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mRNA Vaccines and Therapeutics

[Messenger RNA (mRNA) - National Human Genome Research Institute, NIH]

- The Science Behind mRNA

Every virus has signature features on its surface that can trigger your immune system. Once the features are mapped, an mRNA vaccine provides the blueprint to create the defense that can help your body protect itself if it encounters the virus. 

Once your body has the blueprint, it knows exactly what to do. It reads mRNA strands to build a defense by producing antibody proteins that are a lot like the answer key to a test. This means the next time your immune system encounters this type of virus, it already has the answer to help protect you. 

Your body now knows how to neutralize the virus and is able to defend itself against the threat if it encounters the virus in the future. The message from the blueprint that was read is retained and recalled when needed. It’s like remembering the answer from an old test without having to re-learn the material. 


- Harnessing the Potential of mRNA

The rapid delivery of the world's first mRNA-based COVID-19 vaccine has brought the promise of mRNA technology into focus, but we believe the scientific community is only just beginning to realize its potential. The next wave of scientific innovation is upon us, and the scientific community is working hard to harness the power of mRNA. 

mRNA vaccines represent a promising alternative to traditional vaccine approaches due to their high potency, ability to be rapidly developed, and potential for low-cost manufacture and safe administration. However, until recently, their application was limited by the instability and inefficiency of mRNA delivery in vivo.

Recent technological advances have now largely overcome these issues, and multiple mRNA vaccine platforms against infectious diseases and several cancers have shown encouraging results in both animal models and humans. 


- mRNA Vaccines - A New Era in Vaccinology

Recent improvements to mRNA vaccines could increase protein translation, modulate innate and adaptive immunogenicity, and improve delivery. mRNA vaccines have elicited robust immunity against infectious disease targets in influenza, Zika, rabies and other animal models, especially in recent years using sequence-optimized mRNAs in lipid-encapsulated or naked forms.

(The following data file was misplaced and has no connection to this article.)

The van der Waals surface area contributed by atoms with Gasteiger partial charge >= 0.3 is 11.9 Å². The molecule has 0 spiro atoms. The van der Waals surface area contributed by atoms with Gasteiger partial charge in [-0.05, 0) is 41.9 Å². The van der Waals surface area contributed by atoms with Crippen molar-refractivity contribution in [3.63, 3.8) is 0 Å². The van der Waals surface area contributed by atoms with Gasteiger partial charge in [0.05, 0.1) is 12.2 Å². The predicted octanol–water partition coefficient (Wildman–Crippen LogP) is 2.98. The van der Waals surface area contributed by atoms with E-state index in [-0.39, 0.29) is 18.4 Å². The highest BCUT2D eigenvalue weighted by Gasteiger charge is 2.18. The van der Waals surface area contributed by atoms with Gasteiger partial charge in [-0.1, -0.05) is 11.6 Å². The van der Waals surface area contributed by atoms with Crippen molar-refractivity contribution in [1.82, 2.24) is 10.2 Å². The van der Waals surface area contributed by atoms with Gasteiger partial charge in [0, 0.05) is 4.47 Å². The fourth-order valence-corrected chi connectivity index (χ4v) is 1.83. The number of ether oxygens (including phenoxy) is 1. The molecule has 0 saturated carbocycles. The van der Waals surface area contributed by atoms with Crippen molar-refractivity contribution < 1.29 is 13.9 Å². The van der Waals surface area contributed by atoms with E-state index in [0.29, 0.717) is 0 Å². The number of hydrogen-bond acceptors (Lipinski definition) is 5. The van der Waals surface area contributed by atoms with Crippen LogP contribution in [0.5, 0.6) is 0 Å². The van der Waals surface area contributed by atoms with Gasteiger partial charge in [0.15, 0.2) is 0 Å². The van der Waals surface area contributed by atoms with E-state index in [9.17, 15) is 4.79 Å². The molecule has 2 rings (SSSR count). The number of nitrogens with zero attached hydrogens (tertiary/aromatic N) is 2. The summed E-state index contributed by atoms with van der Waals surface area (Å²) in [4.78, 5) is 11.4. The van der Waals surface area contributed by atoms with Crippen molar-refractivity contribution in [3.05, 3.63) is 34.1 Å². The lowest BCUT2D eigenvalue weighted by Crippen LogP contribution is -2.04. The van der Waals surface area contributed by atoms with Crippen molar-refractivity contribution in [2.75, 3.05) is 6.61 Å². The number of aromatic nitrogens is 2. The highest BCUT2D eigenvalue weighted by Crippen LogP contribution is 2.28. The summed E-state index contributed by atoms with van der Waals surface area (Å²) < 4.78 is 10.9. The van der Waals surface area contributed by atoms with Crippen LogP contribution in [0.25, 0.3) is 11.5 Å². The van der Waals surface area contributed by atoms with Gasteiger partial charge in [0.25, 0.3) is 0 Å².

Multiple approaches to mRNA cancer vaccines, including dendritic cell vaccines and various types of directly injectable mRNA, have been used in many cancer clinical trials, with some promising results showing antigen-specific T cell responses and in some Prolonged disease-free survival.

Therapeutic considerations and challenges include scaling up Good Manufacturing Practice (GMP) manufacturing, developing regulations, further documenting safety and improving efficacy.

Important future research directions will be to compare and elucidate immune pathways activated by various mRNA vaccine platforms, improve existing approaches based on these mechanisms, and initiate new clinical trials against other disease targets.


- mRNA Therapeutics

The extraordinary success of mRNA vaccines against coronavirus disease 2019 (COVID-19) has reignited interest in mRNA as a means of delivering therapeutic proteins.

Early clinical trials of mRNA therapy include studies of paracrine vascular endothelial growth factor (VEGF) mRNA in heart failure and CRISPR-Cas9 mRNA in congenital liver-specific storage disease.

However, many challenges remain to be resolved before mRNA can be identified as a general therapeutic modality with broad relevance to rare and common diseases.

A range of new technologies are being developed to overcome these challenges, including methods to optimize mRNA cargo, lipid carriers with intrinsic tissue tropism, and in vivo transdermal delivery systems.

Judicious integration of these advances may open the prospect of biologically targeted mRNA therapeutics beyond vaccines and other immune stimulants for the treatment of multiple clinical indications.



[More to come ...]

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